The more serious the hazard, the higher the level of perceived risk and the greater the degree of public concern
Numerous studies within the psychometric approach showed that variations in the ratings of hazards' properties can be explained in terms of two dimensions: (i) “dread risk” and (ii) “unknown risk”. At its extreme, “dread risk“ describes the hazards that have catastrophic potential and fatal consequences; on the other hand, hazards that are high on the “unknown risk“ are the ones that are judged to be unobservable and unknown, and therefore uncontrollable (Slovic & Weber, 2002). The higher the hazard is placed on these dimensions, the greater the level of perceived risk is and the greater the public concern regarding the potential hazard is (Slovic & Weber, 2002).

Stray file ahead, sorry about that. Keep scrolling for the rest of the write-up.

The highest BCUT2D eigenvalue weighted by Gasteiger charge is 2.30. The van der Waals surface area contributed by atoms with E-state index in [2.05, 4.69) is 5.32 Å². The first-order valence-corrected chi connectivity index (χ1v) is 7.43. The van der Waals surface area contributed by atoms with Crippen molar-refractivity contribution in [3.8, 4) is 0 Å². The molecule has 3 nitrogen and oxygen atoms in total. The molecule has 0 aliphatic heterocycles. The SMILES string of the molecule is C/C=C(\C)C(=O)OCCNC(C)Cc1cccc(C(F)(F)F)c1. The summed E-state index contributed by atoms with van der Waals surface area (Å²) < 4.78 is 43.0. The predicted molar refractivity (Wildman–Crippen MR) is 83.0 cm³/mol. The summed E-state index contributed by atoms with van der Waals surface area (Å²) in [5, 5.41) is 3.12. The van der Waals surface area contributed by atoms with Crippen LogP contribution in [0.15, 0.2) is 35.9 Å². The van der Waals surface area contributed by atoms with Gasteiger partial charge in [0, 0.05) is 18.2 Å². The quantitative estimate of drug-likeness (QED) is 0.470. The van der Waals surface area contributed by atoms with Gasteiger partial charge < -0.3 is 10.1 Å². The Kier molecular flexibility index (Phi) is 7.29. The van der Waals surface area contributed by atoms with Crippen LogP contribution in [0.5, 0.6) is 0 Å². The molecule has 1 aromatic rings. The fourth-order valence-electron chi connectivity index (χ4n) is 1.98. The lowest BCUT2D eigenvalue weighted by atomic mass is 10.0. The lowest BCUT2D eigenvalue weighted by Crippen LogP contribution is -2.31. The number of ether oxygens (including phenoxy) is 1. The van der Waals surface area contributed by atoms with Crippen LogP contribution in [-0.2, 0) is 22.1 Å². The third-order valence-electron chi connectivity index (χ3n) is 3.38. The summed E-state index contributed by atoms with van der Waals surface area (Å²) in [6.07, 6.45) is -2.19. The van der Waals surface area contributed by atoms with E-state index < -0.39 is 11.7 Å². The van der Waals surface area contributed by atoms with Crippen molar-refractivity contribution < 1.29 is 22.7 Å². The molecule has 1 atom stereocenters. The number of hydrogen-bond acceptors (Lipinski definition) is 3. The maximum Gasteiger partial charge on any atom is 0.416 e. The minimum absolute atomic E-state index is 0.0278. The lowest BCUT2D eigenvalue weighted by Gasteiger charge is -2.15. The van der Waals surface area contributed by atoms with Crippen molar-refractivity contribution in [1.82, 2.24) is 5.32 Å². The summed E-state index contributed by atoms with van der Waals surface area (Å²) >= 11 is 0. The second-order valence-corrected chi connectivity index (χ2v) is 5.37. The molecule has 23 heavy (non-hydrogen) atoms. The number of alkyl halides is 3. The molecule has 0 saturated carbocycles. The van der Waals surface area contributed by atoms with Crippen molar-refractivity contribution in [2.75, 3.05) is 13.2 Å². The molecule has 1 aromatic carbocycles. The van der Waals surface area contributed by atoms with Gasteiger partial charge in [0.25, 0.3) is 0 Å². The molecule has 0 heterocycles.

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Cultural Factors: Worldviews
Disaster Phases: Prevention
Types of Actors Concerned: Non-active citizens